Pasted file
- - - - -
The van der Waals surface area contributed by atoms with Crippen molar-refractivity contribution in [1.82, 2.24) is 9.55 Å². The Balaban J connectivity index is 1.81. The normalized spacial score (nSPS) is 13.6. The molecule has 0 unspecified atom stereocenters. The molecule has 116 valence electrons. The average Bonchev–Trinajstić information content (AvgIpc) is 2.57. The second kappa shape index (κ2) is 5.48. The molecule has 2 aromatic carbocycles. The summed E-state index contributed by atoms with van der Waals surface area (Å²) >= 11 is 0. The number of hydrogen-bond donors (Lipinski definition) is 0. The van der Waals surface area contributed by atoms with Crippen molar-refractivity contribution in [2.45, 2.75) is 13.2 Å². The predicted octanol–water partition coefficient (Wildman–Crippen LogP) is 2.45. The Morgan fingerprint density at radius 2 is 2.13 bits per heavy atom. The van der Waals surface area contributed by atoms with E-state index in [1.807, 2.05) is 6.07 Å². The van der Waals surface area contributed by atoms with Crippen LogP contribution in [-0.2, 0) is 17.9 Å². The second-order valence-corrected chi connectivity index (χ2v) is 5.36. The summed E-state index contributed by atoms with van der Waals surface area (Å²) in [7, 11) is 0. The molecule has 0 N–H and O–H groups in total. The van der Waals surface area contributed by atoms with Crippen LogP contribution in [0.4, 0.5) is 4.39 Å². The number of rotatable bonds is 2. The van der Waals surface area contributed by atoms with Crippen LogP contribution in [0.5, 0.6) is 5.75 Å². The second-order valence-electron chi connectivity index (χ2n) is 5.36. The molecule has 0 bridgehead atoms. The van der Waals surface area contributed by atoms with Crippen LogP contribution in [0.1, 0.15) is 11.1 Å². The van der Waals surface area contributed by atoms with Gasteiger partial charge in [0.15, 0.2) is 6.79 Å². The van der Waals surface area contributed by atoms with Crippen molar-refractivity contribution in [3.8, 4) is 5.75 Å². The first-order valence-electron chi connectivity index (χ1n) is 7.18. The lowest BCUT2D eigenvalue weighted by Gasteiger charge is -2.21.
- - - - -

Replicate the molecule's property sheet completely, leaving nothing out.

The van der Waals surface area contributed by atoms with Crippen molar-refractivity contribution in [1.82, 2.24) is 9.55 Å². The Balaban J connectivity index is 1.81. The normalized spacial score (nSPS) is 13.6. The molecule has 0 unspecified atom stereocenters. The molecule has 116 valence electrons. The average Bonchev–Trinajstić information content (AvgIpc) is 2.57. The second kappa shape index (κ2) is 5.48. The molecule has 2 aromatic carbocycles. The summed E-state index contributed by atoms with van der Waals surface area (Å²) >= 11 is 0. The number of hydrogen-bond donors (Lipinski definition) is 0. The van der Waals surface area contributed by atoms with Crippen molar-refractivity contribution in [2.45, 2.75) is 13.2 Å². The predicted octanol–water partition coefficient (Wildman–Crippen LogP) is 2.45. The Morgan fingerprint density at radius 2 is 2.13 bits per heavy atom. The van der Waals surface area contributed by atoms with E-state index in [1.807, 2.05) is 6.07 Å². The van der Waals surface area contributed by atoms with Crippen LogP contribution in [-0.2, 0) is 17.9 Å². The second-order valence-corrected chi connectivity index (χ2v) is 5.36. The summed E-state index contributed by atoms with van der Waals surface area (Å²) in [7, 11) is 0. The molecule has 0 N–H and O–H groups in total. The van der Waals surface area contributed by atoms with Crippen LogP contribution in [0.4, 0.5) is 4.39 Å². The number of rotatable bonds is 2. The van der Waals surface area contributed by atoms with Crippen LogP contribution in [0.5, 0.6) is 5.75 Å². The second-order valence-electron chi connectivity index (χ2n) is 5.36. The molecule has 0 bridgehead atoms. The van der Waals surface area contributed by atoms with Crippen LogP contribution in [0.1, 0.15) is 11.1 Å². The van der Waals surface area contributed by atoms with Gasteiger partial charge in [0.15, 0.2) is 6.79 Å². The van der Waals surface area contributed by atoms with Crippen molar-refractivity contribution in [3.8, 4) is 5.75 Å². The first-order valence-electron chi connectivity index (χ1n) is 7.18. The lowest BCUT2D eigenvalue weighted by Gasteiger charge is -2.21.